What happens when you want to sell?

You may decide that you want to sell your home - either to free up money or to move elsewhere. If you own 100% of your home you are free to manage the sale yourself. However if your housing association still owns part of your property, they have first refusal. They also have the right to find a buyer for your home. Once the property is sold, you will receive a lump sum for your share.


Stamp duty relief is coming soon

Another thing to note if you want to make your property purchase financially efficient: from 22nd November 2018 first-time buyers paying £300,000 or less for a residential property in England will no longer pay stamp duty.


If you’re aged 55 or over...

If you’re aged 55 or over you can buy up to 75% of your home through the older people’s shared ownership (OPSO) scheme. Once you own 75% you won’t pay any rent on the remaining 25%.


Additional options for buyers with disabilities

The home ownership for people with a long-term disability (HOLD) scheme gives buyers the opportunity to live independently through shared ownership. The key difference from the main shared ownership scheme is that if none of your local shared ownership properties meet your requirements for independent living, you may be able to choose a property from the open market.

What if you are struggling with a 5% deposit?

Shared ownership enables you to buy a property with just a 5% deposit. If that’s still slightly out of reach for your financial circumstances, don’t give up. The Help to Buy ISA gives first-time buyers a rewarding way to save for a deposit - with the government adding £50 to your fund for every £200 you save.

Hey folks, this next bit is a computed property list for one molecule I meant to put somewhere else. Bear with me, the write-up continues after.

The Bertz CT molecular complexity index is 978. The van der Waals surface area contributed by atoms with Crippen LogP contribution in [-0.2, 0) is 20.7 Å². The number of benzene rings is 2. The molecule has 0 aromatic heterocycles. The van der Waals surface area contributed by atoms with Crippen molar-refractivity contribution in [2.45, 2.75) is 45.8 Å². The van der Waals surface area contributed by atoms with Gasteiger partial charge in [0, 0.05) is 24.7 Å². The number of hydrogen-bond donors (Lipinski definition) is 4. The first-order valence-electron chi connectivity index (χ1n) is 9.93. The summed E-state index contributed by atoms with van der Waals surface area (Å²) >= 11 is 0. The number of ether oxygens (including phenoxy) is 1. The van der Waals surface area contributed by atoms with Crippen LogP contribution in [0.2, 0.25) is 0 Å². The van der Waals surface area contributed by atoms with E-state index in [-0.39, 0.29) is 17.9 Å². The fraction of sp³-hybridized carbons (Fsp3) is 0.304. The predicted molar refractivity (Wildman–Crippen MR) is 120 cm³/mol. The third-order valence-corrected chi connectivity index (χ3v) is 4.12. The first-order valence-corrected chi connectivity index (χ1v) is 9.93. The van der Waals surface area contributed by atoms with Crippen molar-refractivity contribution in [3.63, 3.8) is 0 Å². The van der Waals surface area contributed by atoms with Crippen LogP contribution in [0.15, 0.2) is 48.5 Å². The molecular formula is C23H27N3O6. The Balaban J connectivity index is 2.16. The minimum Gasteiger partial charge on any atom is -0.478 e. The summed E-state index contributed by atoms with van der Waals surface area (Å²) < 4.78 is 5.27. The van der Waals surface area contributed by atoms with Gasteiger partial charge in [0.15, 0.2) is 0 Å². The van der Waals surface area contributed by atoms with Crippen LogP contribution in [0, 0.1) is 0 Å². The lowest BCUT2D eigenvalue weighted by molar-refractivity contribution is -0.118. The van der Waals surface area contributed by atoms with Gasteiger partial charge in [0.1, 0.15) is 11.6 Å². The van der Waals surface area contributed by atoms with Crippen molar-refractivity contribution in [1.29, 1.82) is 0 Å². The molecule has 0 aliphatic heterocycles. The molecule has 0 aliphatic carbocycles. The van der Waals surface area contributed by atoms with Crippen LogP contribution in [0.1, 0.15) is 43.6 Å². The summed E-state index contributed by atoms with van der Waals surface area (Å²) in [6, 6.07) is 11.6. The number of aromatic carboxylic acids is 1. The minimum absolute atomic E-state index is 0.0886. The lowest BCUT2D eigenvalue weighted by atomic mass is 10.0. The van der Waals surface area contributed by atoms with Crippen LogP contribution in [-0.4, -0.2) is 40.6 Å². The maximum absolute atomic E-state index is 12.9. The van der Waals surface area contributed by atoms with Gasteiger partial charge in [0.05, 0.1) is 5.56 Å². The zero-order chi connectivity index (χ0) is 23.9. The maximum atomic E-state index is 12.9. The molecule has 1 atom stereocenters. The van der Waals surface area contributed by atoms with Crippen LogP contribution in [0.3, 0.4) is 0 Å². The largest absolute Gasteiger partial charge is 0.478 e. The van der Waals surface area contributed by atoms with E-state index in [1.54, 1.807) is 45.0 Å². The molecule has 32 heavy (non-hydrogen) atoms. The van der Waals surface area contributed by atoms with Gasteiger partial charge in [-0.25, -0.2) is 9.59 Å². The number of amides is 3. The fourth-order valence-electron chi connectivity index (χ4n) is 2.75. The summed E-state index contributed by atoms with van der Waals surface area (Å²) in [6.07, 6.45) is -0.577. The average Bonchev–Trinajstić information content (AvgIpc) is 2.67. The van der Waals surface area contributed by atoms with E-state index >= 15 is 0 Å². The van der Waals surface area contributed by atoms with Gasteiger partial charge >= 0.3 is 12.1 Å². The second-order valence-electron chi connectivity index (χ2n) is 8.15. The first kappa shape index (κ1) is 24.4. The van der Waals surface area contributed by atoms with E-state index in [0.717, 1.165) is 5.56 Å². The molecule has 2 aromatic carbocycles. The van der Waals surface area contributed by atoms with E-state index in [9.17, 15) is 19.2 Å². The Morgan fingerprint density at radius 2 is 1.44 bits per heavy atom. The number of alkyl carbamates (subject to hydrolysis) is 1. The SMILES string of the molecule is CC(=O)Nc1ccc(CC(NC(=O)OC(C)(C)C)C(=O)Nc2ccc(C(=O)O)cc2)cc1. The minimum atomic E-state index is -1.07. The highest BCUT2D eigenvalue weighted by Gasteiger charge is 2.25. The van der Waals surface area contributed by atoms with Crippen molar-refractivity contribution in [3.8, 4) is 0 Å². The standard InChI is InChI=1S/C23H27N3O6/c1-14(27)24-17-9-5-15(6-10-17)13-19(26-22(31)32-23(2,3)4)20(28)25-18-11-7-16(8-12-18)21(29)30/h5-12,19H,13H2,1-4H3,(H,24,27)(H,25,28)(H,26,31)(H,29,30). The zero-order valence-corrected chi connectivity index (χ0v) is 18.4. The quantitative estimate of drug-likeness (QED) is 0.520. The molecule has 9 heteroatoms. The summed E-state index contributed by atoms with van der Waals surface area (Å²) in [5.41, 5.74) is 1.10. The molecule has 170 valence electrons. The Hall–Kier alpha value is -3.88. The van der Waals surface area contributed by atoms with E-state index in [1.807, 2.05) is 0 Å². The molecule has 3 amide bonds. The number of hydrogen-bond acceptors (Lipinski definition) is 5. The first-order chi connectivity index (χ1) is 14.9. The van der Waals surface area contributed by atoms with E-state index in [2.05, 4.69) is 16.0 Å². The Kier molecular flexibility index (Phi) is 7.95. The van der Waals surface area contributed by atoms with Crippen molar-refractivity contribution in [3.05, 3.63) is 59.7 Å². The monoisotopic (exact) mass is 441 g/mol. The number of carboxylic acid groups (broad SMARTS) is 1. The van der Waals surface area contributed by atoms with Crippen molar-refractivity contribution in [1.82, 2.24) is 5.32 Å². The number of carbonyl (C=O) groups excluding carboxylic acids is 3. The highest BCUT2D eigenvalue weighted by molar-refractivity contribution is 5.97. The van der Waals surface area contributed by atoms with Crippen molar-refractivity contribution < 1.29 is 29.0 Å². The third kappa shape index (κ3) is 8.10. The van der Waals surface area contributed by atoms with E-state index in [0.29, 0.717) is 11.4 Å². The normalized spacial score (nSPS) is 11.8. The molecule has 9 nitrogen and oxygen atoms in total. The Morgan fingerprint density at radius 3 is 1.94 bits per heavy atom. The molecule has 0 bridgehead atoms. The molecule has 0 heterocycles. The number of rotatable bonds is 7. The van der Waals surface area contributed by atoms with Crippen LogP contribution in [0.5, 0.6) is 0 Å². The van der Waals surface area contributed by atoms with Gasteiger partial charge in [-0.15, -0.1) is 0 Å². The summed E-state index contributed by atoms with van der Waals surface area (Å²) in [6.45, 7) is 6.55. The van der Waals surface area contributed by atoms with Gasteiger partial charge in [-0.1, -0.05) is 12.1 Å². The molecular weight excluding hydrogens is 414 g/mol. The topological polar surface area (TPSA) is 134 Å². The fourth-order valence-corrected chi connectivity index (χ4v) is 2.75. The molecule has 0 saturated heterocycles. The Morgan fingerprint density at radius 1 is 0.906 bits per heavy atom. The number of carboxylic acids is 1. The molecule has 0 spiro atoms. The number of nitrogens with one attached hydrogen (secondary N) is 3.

>> Read more about the Help to Buy ISA

Another option if you are not yet able to afford a deposit is the Rent to Buy scheme. With this scheme your local housing association or a property developer offers homes to rent for around 20% less than the typical open market rent values, with the option to purchase shares in your rented home in the future through shared ownership.


How do you apply for shared ownership?

The shared ownership scheme eases the financial burden of buying property for millions of people. Here at Belvoir estate agents Peterborough we have years of experience of helping buyers who have utilised affordable home ownership schemes. We can do the same for you. If you live in Peterborough and would like to discuss your options, please feel free to contact me directly. Don’t worry, there’s no charge for an informal chat.
 

Lottie Hostead
Sales Manager
Lottie.hostead@belvoir.co.uk
01733 511099

This blog is written by Lottie, Lottie Hostead is Belvoir Estate Agency Peterborough’s Property Sales Manager. Born and raised here she is both a property expert with 10 years experience selling homes in Peterborough and a genuine local. If you’re thinking of selling your home here then give her a call for a free no-obligation valuation.